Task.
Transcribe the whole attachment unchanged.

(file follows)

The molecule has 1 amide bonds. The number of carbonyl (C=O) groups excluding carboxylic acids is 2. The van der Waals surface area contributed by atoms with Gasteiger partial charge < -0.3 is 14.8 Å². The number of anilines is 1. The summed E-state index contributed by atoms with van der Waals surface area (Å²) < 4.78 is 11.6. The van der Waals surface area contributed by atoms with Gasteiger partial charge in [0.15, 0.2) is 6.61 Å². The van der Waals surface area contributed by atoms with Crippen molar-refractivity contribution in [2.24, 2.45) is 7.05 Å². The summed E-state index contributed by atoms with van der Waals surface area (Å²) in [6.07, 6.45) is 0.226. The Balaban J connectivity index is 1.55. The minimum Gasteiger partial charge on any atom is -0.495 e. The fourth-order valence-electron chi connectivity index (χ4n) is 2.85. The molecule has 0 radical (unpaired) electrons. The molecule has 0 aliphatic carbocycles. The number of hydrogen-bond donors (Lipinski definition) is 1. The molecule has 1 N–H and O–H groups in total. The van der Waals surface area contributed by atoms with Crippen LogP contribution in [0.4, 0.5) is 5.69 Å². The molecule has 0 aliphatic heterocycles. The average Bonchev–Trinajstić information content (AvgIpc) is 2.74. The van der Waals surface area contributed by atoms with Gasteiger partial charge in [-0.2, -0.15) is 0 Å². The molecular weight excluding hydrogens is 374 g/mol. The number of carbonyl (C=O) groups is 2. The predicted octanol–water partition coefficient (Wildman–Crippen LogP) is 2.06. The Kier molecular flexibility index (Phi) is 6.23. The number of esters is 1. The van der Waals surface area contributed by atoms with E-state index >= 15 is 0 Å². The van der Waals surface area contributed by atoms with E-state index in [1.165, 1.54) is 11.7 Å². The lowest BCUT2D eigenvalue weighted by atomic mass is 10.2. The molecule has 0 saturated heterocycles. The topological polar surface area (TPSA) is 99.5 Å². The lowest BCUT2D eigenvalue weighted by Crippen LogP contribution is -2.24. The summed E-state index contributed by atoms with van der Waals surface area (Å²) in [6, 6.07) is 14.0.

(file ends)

The molecule has 1 amide bonds. The number of carbonyl (C=O) groups excluding carboxylic acids is 2. The van der Waals surface area contributed by atoms with Gasteiger partial charge < -0.3 is 14.8 Å². The number of anilines is 1. The summed E-state index contributed by atoms with van der Waals surface area (Å²) < 4.78 is 11.6. The van der Waals surface area contributed by atoms with Gasteiger partial charge in [0.15, 0.2) is 6.61 Å². The van der Waals surface area contributed by atoms with Crippen molar-refractivity contribution in [2.24, 2.45) is 7.05 Å². The summed E-state index contributed by atoms with van der Waals surface area (Å²) in [6.07, 6.45) is 0.226. The Balaban J connectivity index is 1.55. The minimum Gasteiger partial charge on any atom is -0.495 e. The fourth-order valence-electron chi connectivity index (χ4n) is 2.85. The molecule has 0 radical (unpaired) electrons. The molecule has 0 aliphatic carbocycles. The number of hydrogen-bond donors (Lipinski definition) is 1. The molecule has 1 N–H and O–H groups in total. The van der Waals surface area contributed by atoms with Crippen LogP contribution in [0.4, 0.5) is 5.69 Å². The molecule has 0 aliphatic heterocycles. The average Bonchev–Trinajstić information content (AvgIpc) is 2.74. The van der Waals surface area contributed by atoms with Gasteiger partial charge in [-0.2, -0.15) is 0 Å². The molecular weight excluding hydrogens is 374 g/mol. The number of carbonyl (C=O) groups is 2. The predicted octanol–water partition coefficient (Wildman–Crippen LogP) is 2.06. The Kier molecular flexibility index (Phi) is 6.23. The number of esters is 1. The van der Waals surface area contributed by atoms with E-state index >= 15 is 0 Å². The van der Waals surface area contributed by atoms with E-state index in [1.165, 1.54) is 11.7 Å². The lowest BCUT2D eigenvalue weighted by atomic mass is 10.2. The molecule has 0 saturated heterocycles. The topological polar surface area (TPSA) is 99.5 Å². The lowest BCUT2D eigenvalue weighted by Crippen LogP contribution is -2.24. The summed E-state index contributed by atoms with van der Waals surface area (Å²) in [6, 6.07) is 14.0.